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When our sense of self is momentarily shattered and we are reduced to a quivering mass of vulnerability, we quickly struggle to put our Humpty Dumpty self back together again, and as fast as we can. Pronto! That sense of vulnerability and un-comfortableness is the last thing in the world we would choose to have happen and when it does, life as we know it pretty much stops.
We can’t wait to pick up the pieces, slap them together into some kind of self, and get back to feeling more-or-less “normal,” to draw that old familiar cloak of the self around use once again. We just hate feeling vulnerable and exposed like that. And now let’s get closer to what the Buddhist teachings say about all of this.
Those moments of sheer nakedness and vulnerability, those moments when some event shatters our self image should rather be treasured than covered up as fast as we can. At those moments when the curtain of our self image is down we have a rare chance to actually see something about the true nature of our mind that is otherwise hidden the rest of the time.
Yes, it is very, very sensitive and it probably hurts to look, but these are some of the only opportunities we ever have to see beneath our own veneer, beneath the cloak of self secrecy we have drawn around us.
And a few additional remarks: The self is nothing to be ashamed of, whether it is our own self or the self as we see it in others. And yes, you can like or love yourself. It is your personal creation. Whether others love the self you have assembled is up to them, but it is not inherently bad or “wrong.” It is natural to be selfish, but at the same time it is best not to take yourself too seriously, considering what it is.
It is OK to like yourself, but it is also important to get to know yourself, to know this self-image that you have created. Like the old game of Pick-Up-Sticks, if you carefully pick through everything that makes up your self image, don’t be surprised if there is nothing true or lasting underneath it all. It is a moveable feast, but one empty of true existence. In other words, knowing the self cannot but help reveal a sense of humor that you may not know you had.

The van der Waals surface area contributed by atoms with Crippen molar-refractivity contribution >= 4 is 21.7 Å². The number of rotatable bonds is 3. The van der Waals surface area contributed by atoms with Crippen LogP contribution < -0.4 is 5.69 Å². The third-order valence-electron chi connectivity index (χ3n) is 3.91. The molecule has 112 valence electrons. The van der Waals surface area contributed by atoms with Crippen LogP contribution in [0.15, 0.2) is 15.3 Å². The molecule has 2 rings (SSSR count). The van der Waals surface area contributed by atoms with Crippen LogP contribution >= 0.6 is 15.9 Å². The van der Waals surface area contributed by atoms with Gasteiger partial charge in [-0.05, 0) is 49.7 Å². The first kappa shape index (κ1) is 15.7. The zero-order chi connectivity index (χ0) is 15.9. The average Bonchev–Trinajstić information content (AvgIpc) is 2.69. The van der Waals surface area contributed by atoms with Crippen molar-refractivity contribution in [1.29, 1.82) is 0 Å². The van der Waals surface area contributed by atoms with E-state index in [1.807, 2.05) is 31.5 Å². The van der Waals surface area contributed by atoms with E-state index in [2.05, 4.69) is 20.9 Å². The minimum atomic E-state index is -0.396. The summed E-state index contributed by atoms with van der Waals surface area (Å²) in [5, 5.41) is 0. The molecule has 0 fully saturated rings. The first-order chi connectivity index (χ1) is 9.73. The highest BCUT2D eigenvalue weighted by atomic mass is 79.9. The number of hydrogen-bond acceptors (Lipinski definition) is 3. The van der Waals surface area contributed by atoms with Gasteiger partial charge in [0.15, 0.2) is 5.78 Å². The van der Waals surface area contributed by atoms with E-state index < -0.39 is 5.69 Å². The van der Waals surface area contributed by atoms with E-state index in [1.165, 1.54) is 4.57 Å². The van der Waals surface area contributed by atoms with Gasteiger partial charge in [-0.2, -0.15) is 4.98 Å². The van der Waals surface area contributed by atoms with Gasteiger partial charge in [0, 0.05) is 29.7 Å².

IMO, western psychology, can be reduced to the seeming paradox: on the one hand I am told to find myself, to know myself, and to above all else “be” myself. Yet in the same breath I am also told not to be selfish or self-centered. Got that?
I hope that this brief introduction to looking at the self presented here has given you some tools you may need to solve this paradox and, at least sometimes, not to be in such a hurry to put Humpty Dumpty back together again. As the German philosopher Georg Wilhelm Friedrich Hegel said in his classic book “The Phenomenology of the Mind:”
“We go behind the curtain of the Self,
To see what is there,
Sherene Schostak is a Jungian psychotherapist, author and metaphysician who specializes in helping creative artists transform their addictions and blocks. She has been in private practice in New York City for the past 13 years consulting, writing and... read more